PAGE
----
Rashi says this pasuk refers to avodas halev, service of the heart, which alludes to prayer. The word b’chol, with all, has a powerful meaning. When we pray to Hashem it has to be “with all,” with an all encompassing, unequivocal devotion to Him. Nothing should disturb or distract us when we are in communion with the Almighty. Yet, we all know that this is far from true. Many of us do not find the time to daven with a minyan. Regrettably, we daven with complete attention to Hashem only when we are in need. Perhaps if we would daven correctly when life is good, we would not need little reminders that our davening is waning.
Horav Yitzchak Zilberstein, Shlita, makes a noteworthy observation. He relates how he went to the hospital to visit a congregant. As they walked through the lobby near the financial office of the hospital, two armed guards came out of the office with their guns in their hands and asked everyone to move to the side. It was obvious that they meant business, so everyone followed their orders meticulously. It quickly became clear that these two men were guards who worked for Brinks and that they were transferring money from the hospital safe to their truck. Suddenly, one of the visitors looked at one of the guards and said in a cheerful voice, “Aharon, how are you?” No response. No movement from Aharon, the Brinks guard. He ignored his friend totally. He was transferring money. It could have been his best friend; it could have been his relative; it could have been his father – he was obligated to pay total attention to the money transfer. His mind could not wander from his mission.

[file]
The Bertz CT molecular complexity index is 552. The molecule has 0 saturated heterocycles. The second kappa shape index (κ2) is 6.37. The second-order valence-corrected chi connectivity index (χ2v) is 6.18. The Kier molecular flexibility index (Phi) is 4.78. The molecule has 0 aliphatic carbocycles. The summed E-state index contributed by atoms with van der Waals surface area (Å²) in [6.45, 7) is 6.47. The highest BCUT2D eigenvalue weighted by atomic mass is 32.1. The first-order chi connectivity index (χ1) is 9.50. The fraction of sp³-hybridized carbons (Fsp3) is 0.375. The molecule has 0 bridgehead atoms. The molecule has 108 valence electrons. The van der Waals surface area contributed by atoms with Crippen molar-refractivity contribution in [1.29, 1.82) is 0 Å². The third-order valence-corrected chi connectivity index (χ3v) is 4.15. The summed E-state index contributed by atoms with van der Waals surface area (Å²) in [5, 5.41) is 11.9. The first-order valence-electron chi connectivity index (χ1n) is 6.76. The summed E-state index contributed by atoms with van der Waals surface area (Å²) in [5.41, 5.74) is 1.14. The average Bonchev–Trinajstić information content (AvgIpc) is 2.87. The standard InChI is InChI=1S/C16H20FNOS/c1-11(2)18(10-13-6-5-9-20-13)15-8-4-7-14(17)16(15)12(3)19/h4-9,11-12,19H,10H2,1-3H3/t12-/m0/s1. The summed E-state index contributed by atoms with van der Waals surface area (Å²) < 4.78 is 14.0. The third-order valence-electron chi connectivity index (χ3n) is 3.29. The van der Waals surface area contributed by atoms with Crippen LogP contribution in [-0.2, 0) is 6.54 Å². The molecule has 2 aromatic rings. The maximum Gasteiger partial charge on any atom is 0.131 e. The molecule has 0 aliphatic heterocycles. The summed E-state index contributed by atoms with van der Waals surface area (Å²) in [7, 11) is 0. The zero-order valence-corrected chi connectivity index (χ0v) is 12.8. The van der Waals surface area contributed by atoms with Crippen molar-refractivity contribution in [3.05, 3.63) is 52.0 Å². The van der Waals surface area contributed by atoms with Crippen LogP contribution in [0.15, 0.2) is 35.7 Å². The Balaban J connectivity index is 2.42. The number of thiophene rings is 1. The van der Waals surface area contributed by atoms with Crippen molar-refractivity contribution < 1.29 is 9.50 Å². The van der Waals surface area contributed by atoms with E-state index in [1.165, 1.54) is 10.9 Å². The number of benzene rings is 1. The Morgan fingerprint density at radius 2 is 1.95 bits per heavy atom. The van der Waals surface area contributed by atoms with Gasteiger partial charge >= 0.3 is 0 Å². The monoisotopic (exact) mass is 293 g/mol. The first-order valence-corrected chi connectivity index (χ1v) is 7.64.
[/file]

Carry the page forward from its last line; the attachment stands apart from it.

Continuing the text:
Let us step back a moment and derive a lesson from the Brinks guard. When we go to shul and daven to Hashem, are we any different than the guard? Are we not in communion with Hashem – a mission that should demand our complete attention? Yet, we can be in middle of davening – and our friend asks us, “What’s new?” – we feel we must immediately respond to him. Our attitude would certainly be different if we were praying for our lives.
This idea should apply to every mitzvah. Rav Zilberstein relates that Rebbetzin Feinstein, the Brisker Rav’s daughter, does not speak to anyone when she is involved in salting meat – so intense is her devotion to performing this noble and necessary function. Perhaps, if we would add a little intensity to our prayers, if we would listen to the words we are uttering, Hashem’s response would be positive.